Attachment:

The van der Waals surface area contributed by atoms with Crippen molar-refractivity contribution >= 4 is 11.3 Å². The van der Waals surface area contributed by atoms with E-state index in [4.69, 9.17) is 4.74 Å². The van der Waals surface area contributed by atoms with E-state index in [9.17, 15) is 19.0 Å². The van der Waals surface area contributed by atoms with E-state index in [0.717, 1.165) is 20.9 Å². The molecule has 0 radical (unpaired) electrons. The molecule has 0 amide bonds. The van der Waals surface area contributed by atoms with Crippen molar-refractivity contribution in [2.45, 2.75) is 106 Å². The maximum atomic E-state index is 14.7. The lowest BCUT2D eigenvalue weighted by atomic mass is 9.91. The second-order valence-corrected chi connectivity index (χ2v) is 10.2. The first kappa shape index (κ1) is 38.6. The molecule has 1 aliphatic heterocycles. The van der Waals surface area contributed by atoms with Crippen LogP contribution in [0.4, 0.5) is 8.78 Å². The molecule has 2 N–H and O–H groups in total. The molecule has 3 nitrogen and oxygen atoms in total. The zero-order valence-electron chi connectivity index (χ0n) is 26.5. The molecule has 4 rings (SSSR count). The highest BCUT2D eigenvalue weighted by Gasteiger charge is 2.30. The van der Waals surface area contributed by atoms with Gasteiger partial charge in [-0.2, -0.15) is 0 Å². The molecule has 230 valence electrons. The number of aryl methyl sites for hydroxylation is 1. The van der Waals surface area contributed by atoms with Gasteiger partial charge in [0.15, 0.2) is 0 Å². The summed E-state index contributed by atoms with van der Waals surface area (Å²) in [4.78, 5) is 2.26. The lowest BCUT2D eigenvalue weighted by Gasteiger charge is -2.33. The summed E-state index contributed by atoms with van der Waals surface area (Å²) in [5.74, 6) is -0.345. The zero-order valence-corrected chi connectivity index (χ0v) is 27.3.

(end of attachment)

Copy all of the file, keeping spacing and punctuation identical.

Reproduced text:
The van der Waals surface area contributed by atoms with Crippen molar-refractivity contribution >= 4 is 11.3 Å². The van der Waals surface area contributed by atoms with E-state index in [4.69, 9.17) is 4.74 Å². The van der Waals surface area contributed by atoms with E-state index in [9.17, 15) is 19.0 Å². The van der Waals surface area contributed by atoms with E-state index in [0.717, 1.165) is 20.9 Å². The molecule has 0 radical (unpaired) electrons. The molecule has 0 amide bonds. The van der Waals surface area contributed by atoms with Crippen molar-refractivity contribution in [2.45, 2.75) is 106 Å². The maximum atomic E-state index is 14.7. The lowest BCUT2D eigenvalue weighted by atomic mass is 9.91. The second-order valence-corrected chi connectivity index (χ2v) is 10.2. The first kappa shape index (κ1) is 38.6. The molecule has 1 aliphatic heterocycles. The van der Waals surface area contributed by atoms with Crippen LogP contribution in [0.4, 0.5) is 8.78 Å². The molecule has 2 N–H and O–H groups in total. The molecule has 3 nitrogen and oxygen atoms in total. The zero-order valence-electron chi connectivity index (χ0n) is 26.5. The molecule has 4 rings (SSSR count). The highest BCUT2D eigenvalue weighted by Gasteiger charge is 2.30. The van der Waals surface area contributed by atoms with Gasteiger partial charge in [-0.2, -0.15) is 0 Å². The molecule has 230 valence electrons. The number of aryl methyl sites for hydroxylation is 1. The van der Waals surface area contributed by atoms with Gasteiger partial charge in [0.15, 0.2) is 0 Å². The summed E-state index contributed by atoms with van der Waals surface area (Å²) in [4.78, 5) is 2.26. The lowest BCUT2D eigenvalue weighted by Gasteiger charge is -2.33. The summed E-state index contributed by atoms with van der Waals surface area (Å²) in [5.74, 6) is -0.345. The zero-order valence-corrected chi connectivity index (χ0v) is 27.3.